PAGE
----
Devaraja Mudaliar was a lawyer by profession. He is had his first darshan of Bhagavan Ramana at the Virupaksha cave in the first decade of the twentieth century and over the years occasionally visited him. It was however much later, in the 1930’s, that he became a close devotee of the sage.
Devaraja Mudaliar’s approach to Sri Bhagavan was like that of a child with his father – free, simple and spontaneous. He was one of the very few devotees who have questioned Sri Bhagavan on various problems that confront man, whether trivial or profound. He came to live in Sri Ramanasramam in 1942, where he lived for many years until 1966. He was thus able to observe Sri Bhagavan and his life and interact daily with him.
In 1945, Devaraja Mudaliar began writing a diary of events and conversations that took place in the Old Hall of Sri Bhagavan. Here we come across a variety of questions from devotees and visitors and Sri Bhagavan’s answers to them. The sage’s humour compassion and above all his mighty spiritual statue are wholly brought out in this work.
A word as to the origin of this work may not be out of place. It was my great good fortune to live for more that four years, from August 1942 till the end of 1946 at Sri Ramanasramam and to have the inestimable benefit of daily contact with our Bhagavan. After I had been there for some months various people who visited the Asramam began to suggest that it would be a good thing if I recorded Bhagavan’s utterances on spiritual topic either in answer to questions from visitor or in any other context. For a long time, however I was too lazy to make the effort. Nevertheless, whenever I read the Gospel of Sri Ramakrishna Paramahamsa’, as I used to now and then I felt how desirable it was that a similar book should be compiled in the case of our Bhagavan. When I had drifted on like this for some years, on the morning of January 1st 1945, within the space of about an hour three different person – a lawyer’s clerk son of Sankara Ammal doing service in the Asramam, a businessman of Madras by name M.V.P. Sastri, whom I had known since his boyhood at chittoor and O.P. Ramaswami Reddi who later became Chief Minister of Madras – all urged me to undertake the task as in their kind opinion I was best fitted for it besides having the necessary facility of constant close contact with Bhagavan.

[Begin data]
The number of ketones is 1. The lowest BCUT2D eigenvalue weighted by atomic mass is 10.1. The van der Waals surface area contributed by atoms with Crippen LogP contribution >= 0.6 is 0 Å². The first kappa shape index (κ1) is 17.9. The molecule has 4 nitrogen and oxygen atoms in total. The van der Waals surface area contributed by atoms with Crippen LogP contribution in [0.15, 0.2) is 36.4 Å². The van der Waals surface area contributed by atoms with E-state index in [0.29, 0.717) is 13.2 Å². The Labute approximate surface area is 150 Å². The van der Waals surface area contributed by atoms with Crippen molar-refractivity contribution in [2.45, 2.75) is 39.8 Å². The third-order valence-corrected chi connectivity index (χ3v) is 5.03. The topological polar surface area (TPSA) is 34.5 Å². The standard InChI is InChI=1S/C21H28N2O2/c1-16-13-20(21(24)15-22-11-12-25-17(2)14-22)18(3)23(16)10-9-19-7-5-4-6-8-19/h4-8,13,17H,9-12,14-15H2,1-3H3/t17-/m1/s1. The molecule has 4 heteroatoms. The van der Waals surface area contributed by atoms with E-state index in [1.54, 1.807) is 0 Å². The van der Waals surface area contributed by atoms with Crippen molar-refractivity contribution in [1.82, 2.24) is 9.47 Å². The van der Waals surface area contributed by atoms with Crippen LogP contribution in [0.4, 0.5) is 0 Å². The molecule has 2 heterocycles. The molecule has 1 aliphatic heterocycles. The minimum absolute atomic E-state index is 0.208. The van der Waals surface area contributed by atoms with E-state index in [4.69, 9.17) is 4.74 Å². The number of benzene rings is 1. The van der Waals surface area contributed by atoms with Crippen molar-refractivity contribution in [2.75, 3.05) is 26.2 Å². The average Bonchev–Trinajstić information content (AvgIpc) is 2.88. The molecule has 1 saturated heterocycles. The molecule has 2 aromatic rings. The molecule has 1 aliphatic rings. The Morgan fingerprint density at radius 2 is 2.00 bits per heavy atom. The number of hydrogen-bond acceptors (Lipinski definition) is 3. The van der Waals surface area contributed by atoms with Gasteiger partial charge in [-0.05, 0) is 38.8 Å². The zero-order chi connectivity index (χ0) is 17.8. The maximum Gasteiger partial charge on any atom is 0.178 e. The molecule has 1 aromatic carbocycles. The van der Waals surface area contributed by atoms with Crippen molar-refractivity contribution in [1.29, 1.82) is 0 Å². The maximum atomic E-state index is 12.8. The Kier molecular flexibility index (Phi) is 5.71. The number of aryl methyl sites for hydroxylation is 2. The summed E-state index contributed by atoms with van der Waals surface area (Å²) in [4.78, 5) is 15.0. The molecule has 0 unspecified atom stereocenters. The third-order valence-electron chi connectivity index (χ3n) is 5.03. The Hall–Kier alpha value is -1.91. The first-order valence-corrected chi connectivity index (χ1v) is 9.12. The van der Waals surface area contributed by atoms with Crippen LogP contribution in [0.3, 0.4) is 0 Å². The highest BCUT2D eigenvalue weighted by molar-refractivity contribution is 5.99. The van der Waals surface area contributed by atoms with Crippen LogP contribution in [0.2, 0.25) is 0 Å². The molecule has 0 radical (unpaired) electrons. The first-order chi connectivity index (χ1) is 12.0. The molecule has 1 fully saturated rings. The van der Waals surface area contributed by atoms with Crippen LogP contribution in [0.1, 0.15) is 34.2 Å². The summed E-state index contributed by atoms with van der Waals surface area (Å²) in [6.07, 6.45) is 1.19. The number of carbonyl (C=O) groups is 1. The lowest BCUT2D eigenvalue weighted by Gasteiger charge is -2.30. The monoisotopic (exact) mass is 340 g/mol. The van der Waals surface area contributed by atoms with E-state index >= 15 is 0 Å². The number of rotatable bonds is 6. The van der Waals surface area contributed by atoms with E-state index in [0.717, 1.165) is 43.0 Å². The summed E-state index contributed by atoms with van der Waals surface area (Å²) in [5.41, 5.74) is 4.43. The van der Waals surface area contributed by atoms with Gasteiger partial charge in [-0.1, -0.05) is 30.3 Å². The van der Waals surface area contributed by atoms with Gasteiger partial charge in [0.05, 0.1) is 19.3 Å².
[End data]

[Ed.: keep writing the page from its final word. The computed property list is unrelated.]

The appeal coming form such widely different persons on the first day of the year and all of them approaching me in such quick succession and without any previous consultation amongst themselves made such a deep impression on me that I took it as a call really from Bhagavan. So that very day I started keeping an Asraman diary. My idea was to preserve for Bhagvan’s devotees all that took place in the Asraman that might be of view or another and mainly Bhagavan’s answers to question addressed to him by visitors form from all quarters of the globe for many of whom I acted as a sort of official translator in Bhagavan’s Court.
I told Bhagavan of the circumstances under which I started the work thus asking for his blessing on it. Then I obtained permission from the Sarvadhikari. Also for the first few days I read out to Bhagavan whatever I had recorded so that he could correct me anywhere where I had gone wrong. Even when I was interpreting Bhagavan to visitors, if I made the slightest mistake Bhagavan would pull me up. Whenever I myself was in doubt as to what Bhagavan meant I used to ask for further clarification and Bhagavan willingly explained things again for my benefit. After the first two or three days I gave up reading my entries to Bhagavan daily but on any day when I was in doubt whether I had accurately recorded what Bhagavan has said. I used to read out my entry for the day and correct it whatever he indicated that it was necessary.
Only a part of these records of mine seems to be available to the Ashramam authorities for publication just now. I am glad that at least so much is to be published by them immediately. I believe they come into existence because Bhagavan willed it and I believe it is his will that at least a part of them should now appear in print. I hope and pray to Bhagvan that the publication may prove not merely of interest but of great use to those who read it and he bestow his grace on all who go though it in earnestness and faith.
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